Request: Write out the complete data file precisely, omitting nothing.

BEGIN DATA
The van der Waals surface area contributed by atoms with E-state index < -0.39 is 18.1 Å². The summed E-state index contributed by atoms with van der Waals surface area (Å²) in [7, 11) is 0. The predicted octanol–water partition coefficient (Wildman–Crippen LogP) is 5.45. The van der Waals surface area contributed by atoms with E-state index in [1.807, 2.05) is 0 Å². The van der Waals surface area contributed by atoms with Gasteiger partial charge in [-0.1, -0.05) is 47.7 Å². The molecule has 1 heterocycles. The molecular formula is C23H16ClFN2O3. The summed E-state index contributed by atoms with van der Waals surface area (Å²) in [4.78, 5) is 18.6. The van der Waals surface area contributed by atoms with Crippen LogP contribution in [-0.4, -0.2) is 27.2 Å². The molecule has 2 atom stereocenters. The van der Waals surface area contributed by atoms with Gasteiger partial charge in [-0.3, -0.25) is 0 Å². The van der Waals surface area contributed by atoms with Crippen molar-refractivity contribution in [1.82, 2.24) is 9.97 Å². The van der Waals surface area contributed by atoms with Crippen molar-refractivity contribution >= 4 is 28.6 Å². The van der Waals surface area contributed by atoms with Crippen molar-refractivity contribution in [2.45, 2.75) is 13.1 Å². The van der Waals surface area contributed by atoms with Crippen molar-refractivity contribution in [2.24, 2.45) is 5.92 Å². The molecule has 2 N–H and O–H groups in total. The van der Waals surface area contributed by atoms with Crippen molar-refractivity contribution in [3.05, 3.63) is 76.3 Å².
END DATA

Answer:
The van der Waals surface area contributed by atoms with E-state index < -0.39 is 18.1 Å². The summed E-state index contributed by atoms with van der Waals surface area (Å²) in [7, 11) is 0. The predicted octanol–water partition coefficient (Wildman–Crippen LogP) is 5.45. The van der Waals surface area contributed by atoms with E-state index in [1.807, 2.05) is 0 Å². The van der Waals surface area contributed by atoms with Gasteiger partial charge in [-0.1, -0.05) is 47.7 Å². The molecule has 1 heterocycles. The molecular formula is C23H16ClFN2O3. The summed E-state index contributed by atoms with van der Waals surface area (Å²) in [4.78, 5) is 18.6. The van der Waals surface area contributed by atoms with Crippen LogP contribution in [-0.4, -0.2) is 27.2 Å². The molecule has 2 atom stereocenters. The van der Waals surface area contributed by atoms with Gasteiger partial charge in [-0.3, -0.25) is 0 Å². The van der Waals surface area contributed by atoms with Crippen molar-refractivity contribution in [1.82, 2.24) is 9.97 Å². The van der Waals surface area contributed by atoms with Crippen molar-refractivity contribution >= 4 is 28.6 Å². The van der Waals surface area contributed by atoms with Crippen molar-refractivity contribution in [2.45, 2.75) is 13.1 Å². The van der Waals surface area contributed by atoms with Crippen molar-refractivity contribution in [2.24, 2.45) is 5.92 Å². The molecule has 2 N–H and O–H groups in total. The van der Waals surface area contributed by atoms with Crippen molar-refractivity contribution in [3.05, 3.63) is 76.3 Å².